Syrian President Bashar al-Assad has allowed government forces to continue military offensives targeting the terrorist groups Al Nusra and Islamic State, as well as disputed groups who are called legitimate opposition by US officials.
The United States announced it is prepared to suspend “bilateral engagement” with Russia for a solution to end the Syria proxy war if the Syrian government forces continue offensive operations, Department of State spokesperson John Kirby said Wednesday. Secretary of State John Kerry told his counterpart Russian Foreign Minister Sergei Lavrov that Russia needed to take immediate action to influence the Syrian government forces to stop military operations in the strategic city of Aleppo, according to Kirby.
Spokesperson Kirby refused to give a specific date for a deadline on when the Syrian military operations needed to cease by to prevent further US action. Kirby also declined to give details when asked multiple times by reporters about what a U.S. response would look like if Russian officials were unwilling or unable to influence the Syrian government forces to stop fighting and honor the ceasefire agreed to by Russian and U.S. officials.
“The policy is we continue to support a diplomatic solution to this rather than a military one. But that doesn’t mean that as a government, that doesn’t mean that we aren’t still discussing other options and alternatives that might be available to us,” Kirby said.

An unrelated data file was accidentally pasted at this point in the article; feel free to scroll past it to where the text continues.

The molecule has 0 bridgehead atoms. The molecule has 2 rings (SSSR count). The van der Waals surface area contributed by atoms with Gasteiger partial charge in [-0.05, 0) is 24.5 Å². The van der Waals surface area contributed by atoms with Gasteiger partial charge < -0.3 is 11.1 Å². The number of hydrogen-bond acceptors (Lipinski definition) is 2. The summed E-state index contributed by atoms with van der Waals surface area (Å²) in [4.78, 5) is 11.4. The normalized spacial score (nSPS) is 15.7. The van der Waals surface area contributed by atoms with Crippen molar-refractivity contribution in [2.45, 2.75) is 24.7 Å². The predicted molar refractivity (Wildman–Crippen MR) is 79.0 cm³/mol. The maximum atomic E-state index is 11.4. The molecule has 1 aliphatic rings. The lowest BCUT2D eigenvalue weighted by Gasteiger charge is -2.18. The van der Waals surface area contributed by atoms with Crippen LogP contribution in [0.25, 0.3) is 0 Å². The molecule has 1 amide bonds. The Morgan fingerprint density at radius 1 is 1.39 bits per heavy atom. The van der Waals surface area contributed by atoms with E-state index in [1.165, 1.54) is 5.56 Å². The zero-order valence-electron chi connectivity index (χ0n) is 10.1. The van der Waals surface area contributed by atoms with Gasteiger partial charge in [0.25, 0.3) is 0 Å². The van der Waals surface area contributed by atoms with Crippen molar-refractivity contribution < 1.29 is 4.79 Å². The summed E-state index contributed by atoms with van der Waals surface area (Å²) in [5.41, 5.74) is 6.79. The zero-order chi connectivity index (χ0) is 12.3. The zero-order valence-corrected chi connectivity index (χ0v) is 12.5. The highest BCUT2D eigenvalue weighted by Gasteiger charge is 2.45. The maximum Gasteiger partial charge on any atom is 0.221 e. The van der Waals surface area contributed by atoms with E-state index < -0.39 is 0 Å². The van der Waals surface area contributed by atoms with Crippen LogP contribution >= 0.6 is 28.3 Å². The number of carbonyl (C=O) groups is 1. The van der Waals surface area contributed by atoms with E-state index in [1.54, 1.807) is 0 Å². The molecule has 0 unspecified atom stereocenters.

On September 9, US and Russian officials agreed to influence Syrian government and opposition forces to honor a ceasefire which would lead to peace talks; however, most parties have continued fighting. Syrian President Bashar al-Assad has allowed government forces to continue military offensives targeting the terrorist groups Al Nusra and Islamic State, as well as disputed groups who are called legitimate opposition by US officials. The September 9 cessation of hostilities agreement also included the goal of setting up a cooperative effort called the Joint Implementation Center designed to help the US and Russian militaries coordinate airstrikes against Al Nusra and Islamic State.
There was little discussion of the events which have caused Russia and Syria to lose confidence in the possibility that a ceasefire would work, specifically the bombing by US warplanes which killed 80 Syrian troops on September 17.
Kirby was later asked what incentive Russian and Syrian officials had to stop fighting and he gave an answer which suggests an escalation of the war.
“Opposition groups are certainly not going to pull back, extremist groups are likely going to expand and take advantage of the chaos, and the war will continue. And more Russian resources will be expended, more Russian lives will be lost, more Russian aircraft will be shot down, and they – and this will go on,” Kirby said.
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